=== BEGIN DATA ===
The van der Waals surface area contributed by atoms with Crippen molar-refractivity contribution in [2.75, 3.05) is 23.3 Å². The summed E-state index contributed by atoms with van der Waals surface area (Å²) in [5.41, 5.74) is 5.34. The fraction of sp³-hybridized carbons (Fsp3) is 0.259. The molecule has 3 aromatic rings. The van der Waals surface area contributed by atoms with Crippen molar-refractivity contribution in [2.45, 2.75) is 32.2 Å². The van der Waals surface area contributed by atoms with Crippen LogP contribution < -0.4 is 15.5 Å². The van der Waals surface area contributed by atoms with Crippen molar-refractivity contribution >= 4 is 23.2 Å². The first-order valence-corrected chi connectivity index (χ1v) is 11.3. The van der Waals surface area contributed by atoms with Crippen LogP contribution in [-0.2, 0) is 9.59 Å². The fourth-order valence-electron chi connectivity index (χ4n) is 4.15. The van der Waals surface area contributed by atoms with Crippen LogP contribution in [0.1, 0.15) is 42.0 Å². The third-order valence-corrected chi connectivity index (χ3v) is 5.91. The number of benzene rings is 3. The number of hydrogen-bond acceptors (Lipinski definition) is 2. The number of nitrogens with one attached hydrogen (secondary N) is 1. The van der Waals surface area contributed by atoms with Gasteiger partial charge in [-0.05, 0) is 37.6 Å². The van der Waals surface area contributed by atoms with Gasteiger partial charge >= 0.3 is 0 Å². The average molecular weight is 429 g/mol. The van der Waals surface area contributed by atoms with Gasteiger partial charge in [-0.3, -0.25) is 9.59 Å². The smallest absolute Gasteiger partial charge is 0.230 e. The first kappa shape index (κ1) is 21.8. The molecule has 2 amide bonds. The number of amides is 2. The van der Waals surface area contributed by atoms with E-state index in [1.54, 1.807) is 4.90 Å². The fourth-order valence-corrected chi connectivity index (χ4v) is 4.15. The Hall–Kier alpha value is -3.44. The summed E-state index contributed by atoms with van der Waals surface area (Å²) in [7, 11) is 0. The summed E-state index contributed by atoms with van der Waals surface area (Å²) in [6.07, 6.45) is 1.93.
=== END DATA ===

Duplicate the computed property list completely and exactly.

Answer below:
The van der Waals surface area contributed by atoms with Crippen molar-refractivity contribution in [2.75, 3.05) is 23.3 Å². The summed E-state index contributed by atoms with van der Waals surface area (Å²) in [5.41, 5.74) is 5.34. The fraction of sp³-hybridized carbons (Fsp3) is 0.259. The molecule has 3 aromatic rings. The van der Waals surface area contributed by atoms with Crippen molar-refractivity contribution in [2.45, 2.75) is 32.2 Å². The van der Waals surface area contributed by atoms with Crippen LogP contribution < -0.4 is 15.5 Å². The van der Waals surface area contributed by atoms with Crippen molar-refractivity contribution >= 4 is 23.2 Å². The first-order valence-corrected chi connectivity index (χ1v) is 11.3. The van der Waals surface area contributed by atoms with Crippen LogP contribution in [-0.2, 0) is 9.59 Å². The fourth-order valence-electron chi connectivity index (χ4n) is 4.15. The van der Waals surface area contributed by atoms with Crippen LogP contribution in [0.1, 0.15) is 42.0 Å². The third-order valence-corrected chi connectivity index (χ3v) is 5.91. The number of benzene rings is 3. The number of hydrogen-bond acceptors (Lipinski definition) is 2. The number of nitrogens with one attached hydrogen (secondary N) is 1. The van der Waals surface area contributed by atoms with Gasteiger partial charge in [-0.05, 0) is 37.6 Å². The van der Waals surface area contributed by atoms with Gasteiger partial charge >= 0.3 is 0 Å². The average molecular weight is 429 g/mol. The van der Waals surface area contributed by atoms with Gasteiger partial charge in [-0.3, -0.25) is 9.59 Å². The smallest absolute Gasteiger partial charge is 0.230 e. The first kappa shape index (κ1) is 21.8. The molecule has 2 amide bonds. The number of amides is 2. The van der Waals surface area contributed by atoms with E-state index in [1.54, 1.807) is 4.90 Å². The fourth-order valence-corrected chi connectivity index (χ4v) is 4.15. The Hall–Kier alpha value is -3.44. The summed E-state index contributed by atoms with van der Waals surface area (Å²) in [7, 11) is 0. The summed E-state index contributed by atoms with van der Waals surface area (Å²) in [6.07, 6.45) is 1.93.